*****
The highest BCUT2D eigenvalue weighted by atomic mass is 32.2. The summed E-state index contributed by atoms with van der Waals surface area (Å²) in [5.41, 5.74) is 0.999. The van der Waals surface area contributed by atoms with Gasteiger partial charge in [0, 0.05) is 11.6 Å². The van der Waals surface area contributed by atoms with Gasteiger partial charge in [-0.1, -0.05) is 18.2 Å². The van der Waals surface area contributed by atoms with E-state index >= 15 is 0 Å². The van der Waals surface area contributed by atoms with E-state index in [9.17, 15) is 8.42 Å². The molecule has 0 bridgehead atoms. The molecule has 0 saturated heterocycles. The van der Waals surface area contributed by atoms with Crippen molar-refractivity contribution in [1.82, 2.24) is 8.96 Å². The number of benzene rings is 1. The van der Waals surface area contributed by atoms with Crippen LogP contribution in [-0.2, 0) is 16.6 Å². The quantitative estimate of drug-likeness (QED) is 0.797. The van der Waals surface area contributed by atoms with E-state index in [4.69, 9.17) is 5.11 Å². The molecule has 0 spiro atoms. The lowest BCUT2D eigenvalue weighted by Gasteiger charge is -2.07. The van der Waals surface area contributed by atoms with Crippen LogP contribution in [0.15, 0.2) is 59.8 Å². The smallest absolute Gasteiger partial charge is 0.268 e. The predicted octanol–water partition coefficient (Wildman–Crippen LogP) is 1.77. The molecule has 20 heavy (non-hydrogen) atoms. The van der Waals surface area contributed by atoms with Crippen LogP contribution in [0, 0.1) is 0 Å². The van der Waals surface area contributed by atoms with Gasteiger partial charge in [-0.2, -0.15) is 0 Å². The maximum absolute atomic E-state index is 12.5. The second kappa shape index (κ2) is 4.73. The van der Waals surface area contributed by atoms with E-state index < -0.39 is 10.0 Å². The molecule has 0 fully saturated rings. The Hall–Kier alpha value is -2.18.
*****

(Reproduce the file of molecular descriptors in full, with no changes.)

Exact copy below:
The highest BCUT2D eigenvalue weighted by atomic mass is 32.2. The summed E-state index contributed by atoms with van der Waals surface area (Å²) in [5.41, 5.74) is 0.999. The van der Waals surface area contributed by atoms with Gasteiger partial charge in [0, 0.05) is 11.6 Å². The van der Waals surface area contributed by atoms with Gasteiger partial charge in [-0.1, -0.05) is 18.2 Å². The van der Waals surface area contributed by atoms with E-state index >= 15 is 0 Å². The van der Waals surface area contributed by atoms with E-state index in [9.17, 15) is 8.42 Å². The molecule has 0 bridgehead atoms. The molecule has 0 saturated heterocycles. The van der Waals surface area contributed by atoms with Crippen molar-refractivity contribution in [1.82, 2.24) is 8.96 Å². The number of benzene rings is 1. The van der Waals surface area contributed by atoms with Crippen LogP contribution in [-0.2, 0) is 16.6 Å². The quantitative estimate of drug-likeness (QED) is 0.797. The van der Waals surface area contributed by atoms with E-state index in [4.69, 9.17) is 5.11 Å². The molecule has 0 spiro atoms. The lowest BCUT2D eigenvalue weighted by Gasteiger charge is -2.07. The van der Waals surface area contributed by atoms with Crippen LogP contribution in [0.15, 0.2) is 59.8 Å². The smallest absolute Gasteiger partial charge is 0.268 e. The predicted octanol–water partition coefficient (Wildman–Crippen LogP) is 1.77. The molecule has 20 heavy (non-hydrogen) atoms. The van der Waals surface area contributed by atoms with Crippen LogP contribution in [0, 0.1) is 0 Å². The van der Waals surface area contributed by atoms with Gasteiger partial charge in [-0.2, -0.15) is 0 Å². The maximum absolute atomic E-state index is 12.5. The second kappa shape index (κ2) is 4.73. The van der Waals surface area contributed by atoms with E-state index < -0.39 is 10.0 Å². The molecule has 0 fully saturated rings. The Hall–Kier alpha value is -2.18.